But that was it from the Rapids. Colorado beat Toronto 1-0 in Commerce City on Sept. 5 and hasn’t won a game since. The team has logged a 0-2-4 record in that stretch and has scored only six goals, three from the penalty spot.

Six matches. Four points.

It’s a bad time of the season to be hitting a wall. And the last chance to get over that wall is Saturday.

In Sandy, Utah.

RACE FOR THE GOLDEN BOOT: In a highly anticipated meeting between the top contenders for the MLS Golden Boot, Cunningham and Rapids striker Conor Casey came up empty. Cunningham couldn’t finish any of his numerous chances, and Casey’s teammates couldn’t put him in a position to score. So, instead, we got John’s first goal in MLS, Ihemelu’s first goal of the season and Noonan’s second goal with the Rapids.

ALTITUDE HIGH JINKS 1: The Kroenke entertainment and sports programming network missed the first four minutes of the match, opting to show the Colorado Avalanche on Altitude and Altitude 2 simultaneously. The first we saw was Cory Gibbs objecting to a foul outside of the box (which is what led to van den Bergh’s fateful free kick). I’m not sure everybody had that problem in the metro area, but that’s what we got in Greeley on Comcast.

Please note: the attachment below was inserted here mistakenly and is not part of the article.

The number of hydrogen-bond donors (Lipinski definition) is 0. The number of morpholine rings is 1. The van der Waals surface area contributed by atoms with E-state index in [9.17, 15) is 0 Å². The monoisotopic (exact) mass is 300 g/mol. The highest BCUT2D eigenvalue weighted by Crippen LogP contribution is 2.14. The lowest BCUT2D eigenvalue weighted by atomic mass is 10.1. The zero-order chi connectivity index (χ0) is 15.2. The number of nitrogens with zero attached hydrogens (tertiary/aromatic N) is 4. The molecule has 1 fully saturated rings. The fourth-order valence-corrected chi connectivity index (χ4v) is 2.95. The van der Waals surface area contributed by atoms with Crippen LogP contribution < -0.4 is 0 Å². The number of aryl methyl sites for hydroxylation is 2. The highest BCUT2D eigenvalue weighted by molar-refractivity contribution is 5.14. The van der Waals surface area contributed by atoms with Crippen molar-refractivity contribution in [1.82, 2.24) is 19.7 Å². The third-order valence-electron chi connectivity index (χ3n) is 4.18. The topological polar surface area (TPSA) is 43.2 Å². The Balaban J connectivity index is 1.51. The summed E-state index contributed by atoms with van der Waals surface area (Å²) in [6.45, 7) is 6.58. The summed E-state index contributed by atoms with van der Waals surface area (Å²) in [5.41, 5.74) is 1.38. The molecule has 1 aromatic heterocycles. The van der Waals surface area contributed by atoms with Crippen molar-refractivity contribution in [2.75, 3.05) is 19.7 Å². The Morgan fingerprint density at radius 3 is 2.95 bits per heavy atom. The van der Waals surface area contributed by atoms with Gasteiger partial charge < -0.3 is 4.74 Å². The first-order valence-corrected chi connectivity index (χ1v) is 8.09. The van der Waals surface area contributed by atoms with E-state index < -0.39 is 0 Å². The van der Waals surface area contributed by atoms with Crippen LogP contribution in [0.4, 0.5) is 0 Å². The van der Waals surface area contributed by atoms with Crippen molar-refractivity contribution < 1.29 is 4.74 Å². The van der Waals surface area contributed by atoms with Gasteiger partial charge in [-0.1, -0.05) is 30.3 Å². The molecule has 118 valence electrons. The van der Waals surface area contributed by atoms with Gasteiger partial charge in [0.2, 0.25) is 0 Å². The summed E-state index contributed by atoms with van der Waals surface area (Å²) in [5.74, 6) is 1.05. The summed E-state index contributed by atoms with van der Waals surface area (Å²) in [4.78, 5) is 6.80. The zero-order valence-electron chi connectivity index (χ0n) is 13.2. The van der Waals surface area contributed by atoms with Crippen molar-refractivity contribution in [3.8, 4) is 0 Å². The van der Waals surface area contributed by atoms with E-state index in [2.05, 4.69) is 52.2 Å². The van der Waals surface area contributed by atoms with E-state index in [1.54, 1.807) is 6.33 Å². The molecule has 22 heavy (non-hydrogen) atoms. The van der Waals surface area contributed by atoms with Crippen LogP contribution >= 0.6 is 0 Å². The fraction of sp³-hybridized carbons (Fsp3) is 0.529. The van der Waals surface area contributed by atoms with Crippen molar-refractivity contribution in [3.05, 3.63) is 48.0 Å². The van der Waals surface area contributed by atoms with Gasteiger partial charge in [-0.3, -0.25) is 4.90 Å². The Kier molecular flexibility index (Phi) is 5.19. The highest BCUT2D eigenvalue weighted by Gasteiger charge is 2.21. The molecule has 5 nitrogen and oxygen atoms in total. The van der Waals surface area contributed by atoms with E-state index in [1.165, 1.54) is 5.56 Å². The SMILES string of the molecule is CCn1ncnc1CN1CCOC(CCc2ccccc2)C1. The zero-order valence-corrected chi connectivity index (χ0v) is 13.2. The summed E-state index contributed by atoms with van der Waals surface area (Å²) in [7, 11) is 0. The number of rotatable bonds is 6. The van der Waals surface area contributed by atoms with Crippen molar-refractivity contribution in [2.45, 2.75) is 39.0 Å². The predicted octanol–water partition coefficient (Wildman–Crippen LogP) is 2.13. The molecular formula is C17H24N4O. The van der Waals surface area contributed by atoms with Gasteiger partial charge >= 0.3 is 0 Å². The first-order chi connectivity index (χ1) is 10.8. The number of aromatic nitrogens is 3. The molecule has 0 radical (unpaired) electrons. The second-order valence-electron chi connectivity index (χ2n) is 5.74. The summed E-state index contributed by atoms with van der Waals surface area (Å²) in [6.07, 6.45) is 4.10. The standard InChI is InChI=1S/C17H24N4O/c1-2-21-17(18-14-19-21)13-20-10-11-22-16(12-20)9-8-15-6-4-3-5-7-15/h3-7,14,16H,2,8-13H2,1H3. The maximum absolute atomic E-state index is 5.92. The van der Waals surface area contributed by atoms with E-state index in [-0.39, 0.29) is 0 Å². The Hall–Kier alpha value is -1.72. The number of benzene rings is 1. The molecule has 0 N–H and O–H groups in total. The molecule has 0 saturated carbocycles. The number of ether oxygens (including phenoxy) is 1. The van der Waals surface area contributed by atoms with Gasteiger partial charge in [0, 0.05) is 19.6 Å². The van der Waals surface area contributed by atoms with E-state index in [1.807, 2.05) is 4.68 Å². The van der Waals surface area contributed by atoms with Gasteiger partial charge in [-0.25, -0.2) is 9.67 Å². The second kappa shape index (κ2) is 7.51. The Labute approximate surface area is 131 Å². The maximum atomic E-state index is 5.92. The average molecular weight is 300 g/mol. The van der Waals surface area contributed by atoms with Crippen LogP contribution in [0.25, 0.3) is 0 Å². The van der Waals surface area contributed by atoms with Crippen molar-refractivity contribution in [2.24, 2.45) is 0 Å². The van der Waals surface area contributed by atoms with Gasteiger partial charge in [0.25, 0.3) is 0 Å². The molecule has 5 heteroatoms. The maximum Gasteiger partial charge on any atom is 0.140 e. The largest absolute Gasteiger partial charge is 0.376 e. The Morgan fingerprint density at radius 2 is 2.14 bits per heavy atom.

ALTITUDE HIGH JINKS 2: When will they stop superimposing images of the announcing team in front of the road stadium? It’s bush league. Just show them in the studio. It’s obvious Cory Lopez and Balboa aren’t at the stadium (Balboa even talked about driving to the game on Saturday), and trying to give the impression that they are on location is deceitful. Fox Soccer Channel often has its announcers in the studio (and not at the match site), and it never feels the need to lie to its viewers. They don’t make a point of hiding the fact that they’re not at the stadium; they just don’t try to show viewers that they are.

MAN OF THE MATCH: Dave van den Bergh’s service on the first Dallas goal was sublime, a low, curling rope of a kick. The Dallas offense was firing bullets that the Rapids couldn’t stop, only dodge, and van den Bergh was pulling the trigger. In the first 20 minutes of the second half, Dallas attacked in waves, with van den Bergh leading the charge. I thought Ihemelu matched up well with Omar Cummings and was making a case to be man of the match. And when Ugo scored his goal, the case got stronger. But there was a fire in Dallas’ bellies on Saturday, and van den Bergh threw fuel on the fire with his offense.

MISSING: The Rapids were without defender Julien Baudet and midfielder Mehdi Ballouchy because of disciplinary suspensions.

YOUNG AT THE BACK: When Rapids coach Gary Smith took Cory Gibbs out of the game in the 63rd minute, I thought it was a strong vote of confidence in defender Scott Palguta. Then, when Smith took out Palguta for striker Ross Schunk in the 87th, I thought it was a strong vote of confidence in rookie defender Michael Holody.

MAN WITH TWO FIRST NAMES: George John has a name that’s odd because it’s difficult not to think of either name as a first name. George. John. John. George.Then that got me thinking. George, er, John wasn’t the only player on the pitch with two first names, too. What about Jordan Harvey? And Conor Casey? But is Conor a first name or a last name more often. And, to be fair, if you consider how many folks have named their precious little boy Tanner in the past 20 years, I’m rocking two first names as well.